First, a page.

The global luggage market was estimated at US$22 billion in 2019, with 50% of the demand coming from Asia, and secular growth for the industry is estimated between 4% and 5%. This is driven primarily by the emerging middle-class demand for international travel, both for work and leisure. Samsonite is well-positioned to capture this secular growth trend, both through its best-in-class brand recognition and global presence.
What drove the stock up?
Samsonite benefited from the recovery of the global tourism industry in addition to gaining market share from its peers. Its revenue has recovered to pre-COVID levels, with better profit margins thanks to an improved region, brand and channel mix, as well as reduced promotional activities. We still see significant growth potential in both the travel and non-travel categories, driven by a recovery in China as well as the Tumi brand. A further catalyst has been the expectation that dividend payments will resume in 2024 as the company continues to repay debt.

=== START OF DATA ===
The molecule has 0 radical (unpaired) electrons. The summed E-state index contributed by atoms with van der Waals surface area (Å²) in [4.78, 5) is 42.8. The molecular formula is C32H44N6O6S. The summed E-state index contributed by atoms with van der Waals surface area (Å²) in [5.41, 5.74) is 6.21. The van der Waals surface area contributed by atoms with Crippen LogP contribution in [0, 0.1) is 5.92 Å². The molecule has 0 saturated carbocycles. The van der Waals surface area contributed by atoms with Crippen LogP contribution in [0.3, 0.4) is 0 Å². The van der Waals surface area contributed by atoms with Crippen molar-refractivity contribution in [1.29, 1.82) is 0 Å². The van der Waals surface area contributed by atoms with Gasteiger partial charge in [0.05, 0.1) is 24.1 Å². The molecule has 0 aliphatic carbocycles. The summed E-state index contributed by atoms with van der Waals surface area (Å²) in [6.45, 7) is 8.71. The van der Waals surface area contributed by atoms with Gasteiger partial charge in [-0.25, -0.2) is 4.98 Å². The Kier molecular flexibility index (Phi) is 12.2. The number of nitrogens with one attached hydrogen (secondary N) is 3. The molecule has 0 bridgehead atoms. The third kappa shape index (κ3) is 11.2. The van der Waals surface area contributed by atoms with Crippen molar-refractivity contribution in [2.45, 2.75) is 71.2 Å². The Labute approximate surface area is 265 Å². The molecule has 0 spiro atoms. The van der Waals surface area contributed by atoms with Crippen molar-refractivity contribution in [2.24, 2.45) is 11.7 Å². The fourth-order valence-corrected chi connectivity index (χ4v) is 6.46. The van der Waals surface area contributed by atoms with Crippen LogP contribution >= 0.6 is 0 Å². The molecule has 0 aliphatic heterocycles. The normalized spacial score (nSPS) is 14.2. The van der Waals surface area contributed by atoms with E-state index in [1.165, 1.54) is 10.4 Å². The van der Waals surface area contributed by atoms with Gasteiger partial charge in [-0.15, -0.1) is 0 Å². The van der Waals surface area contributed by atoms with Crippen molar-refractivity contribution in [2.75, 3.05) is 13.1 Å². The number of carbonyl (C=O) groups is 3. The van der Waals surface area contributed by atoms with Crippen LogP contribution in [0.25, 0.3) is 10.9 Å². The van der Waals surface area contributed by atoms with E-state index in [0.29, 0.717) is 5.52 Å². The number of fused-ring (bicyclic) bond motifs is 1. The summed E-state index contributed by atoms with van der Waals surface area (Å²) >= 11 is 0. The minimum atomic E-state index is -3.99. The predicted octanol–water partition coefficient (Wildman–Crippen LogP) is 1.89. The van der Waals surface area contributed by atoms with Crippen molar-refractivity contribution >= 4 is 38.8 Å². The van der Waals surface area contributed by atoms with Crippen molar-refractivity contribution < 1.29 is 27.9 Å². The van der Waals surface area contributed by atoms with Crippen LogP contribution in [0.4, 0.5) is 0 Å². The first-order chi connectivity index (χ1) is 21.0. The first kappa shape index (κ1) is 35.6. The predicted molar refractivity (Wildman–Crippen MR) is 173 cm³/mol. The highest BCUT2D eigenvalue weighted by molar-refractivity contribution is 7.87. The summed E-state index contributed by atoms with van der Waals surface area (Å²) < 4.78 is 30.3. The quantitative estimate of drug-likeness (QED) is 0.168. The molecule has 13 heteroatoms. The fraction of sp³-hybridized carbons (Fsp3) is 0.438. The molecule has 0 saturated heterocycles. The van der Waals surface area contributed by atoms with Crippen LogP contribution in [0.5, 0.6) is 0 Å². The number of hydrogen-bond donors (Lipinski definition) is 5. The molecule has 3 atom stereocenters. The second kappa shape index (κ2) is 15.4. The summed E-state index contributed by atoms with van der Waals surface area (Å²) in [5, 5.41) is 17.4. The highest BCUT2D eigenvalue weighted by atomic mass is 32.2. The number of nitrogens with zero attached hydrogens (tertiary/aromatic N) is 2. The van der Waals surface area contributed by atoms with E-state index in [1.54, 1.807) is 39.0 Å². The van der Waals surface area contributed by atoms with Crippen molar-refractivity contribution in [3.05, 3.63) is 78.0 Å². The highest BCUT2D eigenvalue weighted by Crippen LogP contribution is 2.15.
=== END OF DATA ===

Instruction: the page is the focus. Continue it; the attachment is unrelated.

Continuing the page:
Our top detractor for the quarter was CVS Group (CVSG LN). A UK-based integrated provider of veterinary care, CVSG is one of the largest operators and consolidators. It offers a full range of services including surgeries, diagnostics labs, instrument businesses, a crematorium and an online dispensary. The company IPOed in 2007 and has over 8,500 employees, including over 2,200 vets.
After years of hinting at more aggressive international expansion, CVSG recently announced its entry into the Australian market with a small acquisition there. While the TAM of Australia’s vet sector is estimated to be just a third of the size of the UK’s, acquisition multiples in Australia are on average lower than the UK and the pipeline of acquisition is also substantial. CVSG management expects to be able to replicate the consolidation story from the UK into this new geography without many hurdles.
What drove the stock down?